Alongside the palm trees, beaches, and golden light, Los Angeles has a thriving art scene. Annual art fair Frieze launched in the city in 2019, joining its sister fairs in London and New York. Andy Warhol first exhibited his famous soup cans in Los Angeles back in 1962. Unknowable numbers of living artists are practicing and exhibiting here, and iconic institutions are displaying a treasure trove of art history. Whether you’re looking for niche architectural highlights like Hollyhock House, the old world grandeur of The Getty Villa, or young artists shaking up the art scene right now, there’s something for everyone in the leading museums and galleries spread across Los Angeles.
Best for: Keen crafters
Location: 5814 Wilshire Boulevard, Los Angeles, CA 90036
Price: 9 USD
For a long time, craft was not associated with ‘serious’ art. Much like ‘women’s art’, whatever that is, craft artwork has long been relegated to the art historical sidelines. No more. Craft Contemporary Museum in Los Angeles is dedicated to illuminating the ways craft can “educate, captivate, provoke, and empower”. The exhibitions focus on artists and practices that have been long ignored by the serious museum world, and they often host hands-on workshops for people to learn these practices for themselves. Located in the heart of Miracle Mile, Craft Contemporary is easily one of the most dynamic museums in LA today.
Best for: Instagram material
Location: 5905 Wilshire Boulevard, Los Angeles, CA 90036
If you’ve scrolled through the Instagram or dating profile of a single person in Los Angeles, you’ve probably seen the outdoor installation that makes LACMA iconic: Chris Burden’s Urban Light (2008). The 202 antique cast iron street lamps have become a symbol of the LA art scene lighting the way. The lights are on 24 hours a day, so drop by any time. The rest of the museum is open every day except Wednesday. There’s major gallery construction going on currently, but it’s still worth visiting.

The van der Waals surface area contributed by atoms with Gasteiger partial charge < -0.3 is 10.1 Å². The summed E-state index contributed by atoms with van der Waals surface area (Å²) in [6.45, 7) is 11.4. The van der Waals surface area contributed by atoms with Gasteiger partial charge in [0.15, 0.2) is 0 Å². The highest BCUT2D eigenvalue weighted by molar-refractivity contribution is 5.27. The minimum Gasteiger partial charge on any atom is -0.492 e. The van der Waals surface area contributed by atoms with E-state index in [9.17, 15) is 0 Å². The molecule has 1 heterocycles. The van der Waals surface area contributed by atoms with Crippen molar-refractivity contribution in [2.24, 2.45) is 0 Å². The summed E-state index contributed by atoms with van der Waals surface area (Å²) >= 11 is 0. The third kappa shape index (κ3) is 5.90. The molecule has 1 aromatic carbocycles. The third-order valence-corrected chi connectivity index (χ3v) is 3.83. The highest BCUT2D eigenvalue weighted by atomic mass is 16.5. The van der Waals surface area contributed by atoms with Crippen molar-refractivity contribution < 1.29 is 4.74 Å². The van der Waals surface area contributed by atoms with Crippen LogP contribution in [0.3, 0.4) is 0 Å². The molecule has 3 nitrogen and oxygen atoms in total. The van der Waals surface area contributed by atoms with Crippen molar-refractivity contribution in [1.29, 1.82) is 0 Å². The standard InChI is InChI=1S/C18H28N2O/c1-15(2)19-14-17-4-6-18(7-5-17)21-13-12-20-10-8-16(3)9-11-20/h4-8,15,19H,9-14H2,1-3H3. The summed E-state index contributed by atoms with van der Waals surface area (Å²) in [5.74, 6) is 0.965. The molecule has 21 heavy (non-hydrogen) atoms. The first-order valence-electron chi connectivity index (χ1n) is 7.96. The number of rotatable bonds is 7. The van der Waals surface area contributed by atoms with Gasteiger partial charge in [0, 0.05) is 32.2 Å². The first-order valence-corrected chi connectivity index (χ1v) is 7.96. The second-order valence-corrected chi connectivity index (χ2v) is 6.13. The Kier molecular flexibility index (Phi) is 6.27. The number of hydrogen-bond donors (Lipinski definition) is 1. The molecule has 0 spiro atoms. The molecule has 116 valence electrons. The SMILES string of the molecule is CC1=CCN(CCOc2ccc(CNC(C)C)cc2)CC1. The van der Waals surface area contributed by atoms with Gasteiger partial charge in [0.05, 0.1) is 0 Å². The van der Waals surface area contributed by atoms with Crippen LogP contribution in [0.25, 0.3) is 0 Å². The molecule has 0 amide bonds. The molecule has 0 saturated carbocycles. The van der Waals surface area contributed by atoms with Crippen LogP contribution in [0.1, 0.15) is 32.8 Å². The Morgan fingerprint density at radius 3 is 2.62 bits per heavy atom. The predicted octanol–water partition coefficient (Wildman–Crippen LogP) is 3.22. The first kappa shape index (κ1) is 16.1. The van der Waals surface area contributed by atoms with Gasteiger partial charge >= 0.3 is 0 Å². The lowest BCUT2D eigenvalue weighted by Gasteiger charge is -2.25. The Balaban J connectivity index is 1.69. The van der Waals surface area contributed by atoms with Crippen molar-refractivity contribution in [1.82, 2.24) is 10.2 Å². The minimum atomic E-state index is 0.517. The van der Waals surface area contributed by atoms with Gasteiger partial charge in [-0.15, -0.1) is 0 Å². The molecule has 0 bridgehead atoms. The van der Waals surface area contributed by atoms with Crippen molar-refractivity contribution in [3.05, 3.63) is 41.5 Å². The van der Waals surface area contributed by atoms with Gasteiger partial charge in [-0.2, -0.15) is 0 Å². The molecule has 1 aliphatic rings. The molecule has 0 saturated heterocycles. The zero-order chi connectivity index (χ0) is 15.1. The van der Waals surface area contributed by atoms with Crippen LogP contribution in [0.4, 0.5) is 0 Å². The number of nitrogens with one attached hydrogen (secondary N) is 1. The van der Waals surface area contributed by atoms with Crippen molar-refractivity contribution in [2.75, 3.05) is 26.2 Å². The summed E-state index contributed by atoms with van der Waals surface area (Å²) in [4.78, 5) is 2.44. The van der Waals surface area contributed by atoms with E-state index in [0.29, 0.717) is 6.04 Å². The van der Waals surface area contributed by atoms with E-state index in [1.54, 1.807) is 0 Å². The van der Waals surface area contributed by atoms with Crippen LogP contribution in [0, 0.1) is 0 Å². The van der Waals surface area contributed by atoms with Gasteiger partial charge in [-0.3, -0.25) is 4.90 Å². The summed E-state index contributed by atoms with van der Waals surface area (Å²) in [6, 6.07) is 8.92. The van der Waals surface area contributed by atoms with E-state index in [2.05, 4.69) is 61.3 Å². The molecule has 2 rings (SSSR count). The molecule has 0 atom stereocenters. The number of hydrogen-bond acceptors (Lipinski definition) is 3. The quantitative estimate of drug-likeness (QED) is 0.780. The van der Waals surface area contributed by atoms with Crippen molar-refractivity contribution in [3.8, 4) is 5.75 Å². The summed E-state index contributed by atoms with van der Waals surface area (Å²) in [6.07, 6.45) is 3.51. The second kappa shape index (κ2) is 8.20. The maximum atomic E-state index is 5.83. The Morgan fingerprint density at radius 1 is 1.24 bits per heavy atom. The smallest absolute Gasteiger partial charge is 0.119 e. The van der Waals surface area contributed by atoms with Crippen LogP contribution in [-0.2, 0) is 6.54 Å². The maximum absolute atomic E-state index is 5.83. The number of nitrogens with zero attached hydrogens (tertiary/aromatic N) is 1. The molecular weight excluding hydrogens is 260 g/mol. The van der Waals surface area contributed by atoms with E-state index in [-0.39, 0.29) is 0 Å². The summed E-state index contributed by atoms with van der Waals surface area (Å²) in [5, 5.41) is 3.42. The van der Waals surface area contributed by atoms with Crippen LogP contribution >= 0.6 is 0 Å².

Barnsdall Art Park
Best for: A little bit of everything
Location: 4800 Hollywood Boulevard, Los Angeles, CA 90027
Price: Free for the park
In LA’s East Hollywood, nestled near the Kaiser hospital, is a dedicated green space called Barnsdall Art Park, donated to the city by Aline Barnsdall in 1926. Almost 100 years later, it’s still committed to her primary goals: encouraging creativity, housing art, fostering civic conversation, and empowering everyone. At its centre is Barnsdall’s former home, the Frank Lloyd Wright-designed Hollyhock House, which is a Unesco World Heritage site. The park is currently restoring the home’s original olive groves, with an estimated forty trees being planted this spring alone. Some of Barnsdall’s art spaces remain closed due to COVID, but there’s still a lot worth seeing at the moment.
Best for: A whole day of culture
Location: 1200 Getty Center Drive (Getty Center); 17985 Pacific Coast Highway, Pacific Palisades (Getty Villa)
Price: Free (but advance booking required)